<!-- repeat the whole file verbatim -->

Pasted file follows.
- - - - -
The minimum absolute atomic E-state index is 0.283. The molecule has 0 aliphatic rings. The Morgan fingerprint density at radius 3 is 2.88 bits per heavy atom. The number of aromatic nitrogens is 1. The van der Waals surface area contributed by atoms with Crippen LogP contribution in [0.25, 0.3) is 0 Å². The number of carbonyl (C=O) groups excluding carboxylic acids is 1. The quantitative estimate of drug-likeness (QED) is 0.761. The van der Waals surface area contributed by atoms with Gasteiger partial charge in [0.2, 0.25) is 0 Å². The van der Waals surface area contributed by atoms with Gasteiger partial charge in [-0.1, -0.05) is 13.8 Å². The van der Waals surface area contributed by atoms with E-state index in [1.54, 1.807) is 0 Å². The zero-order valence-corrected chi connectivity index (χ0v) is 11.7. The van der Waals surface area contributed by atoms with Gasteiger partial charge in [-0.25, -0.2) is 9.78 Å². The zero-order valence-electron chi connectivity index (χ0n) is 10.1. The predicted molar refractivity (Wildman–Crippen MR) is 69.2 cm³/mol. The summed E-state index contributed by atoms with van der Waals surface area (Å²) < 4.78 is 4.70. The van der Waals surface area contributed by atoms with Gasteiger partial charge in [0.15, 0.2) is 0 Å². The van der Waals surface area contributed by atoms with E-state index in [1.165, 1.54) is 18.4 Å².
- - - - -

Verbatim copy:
The minimum absolute atomic E-state index is 0.283. The molecule has 0 aliphatic rings. The Morgan fingerprint density at radius 3 is 2.88 bits per heavy atom. The number of aromatic nitrogens is 1. The van der Waals surface area contributed by atoms with Crippen LogP contribution in [0.25, 0.3) is 0 Å². The number of carbonyl (C=O) groups excluding carboxylic acids is 1. The quantitative estimate of drug-likeness (QED) is 0.761. The van der Waals surface area contributed by atoms with Gasteiger partial charge in [0.2, 0.25) is 0 Å². The van der Waals surface area contributed by atoms with Gasteiger partial charge in [-0.1, -0.05) is 13.8 Å². The van der Waals surface area contributed by atoms with E-state index in [1.54, 1.807) is 0 Å². The zero-order valence-corrected chi connectivity index (χ0v) is 11.7. The van der Waals surface area contributed by atoms with Gasteiger partial charge in [-0.25, -0.2) is 9.78 Å². The zero-order valence-electron chi connectivity index (χ0n) is 10.1. The predicted molar refractivity (Wildman–Crippen MR) is 69.2 cm³/mol. The summed E-state index contributed by atoms with van der Waals surface area (Å²) < 4.78 is 4.70. The van der Waals surface area contributed by atoms with Gasteiger partial charge in [0.15, 0.2) is 0 Å². The van der Waals surface area contributed by atoms with E-state index in [1.165, 1.54) is 18.4 Å².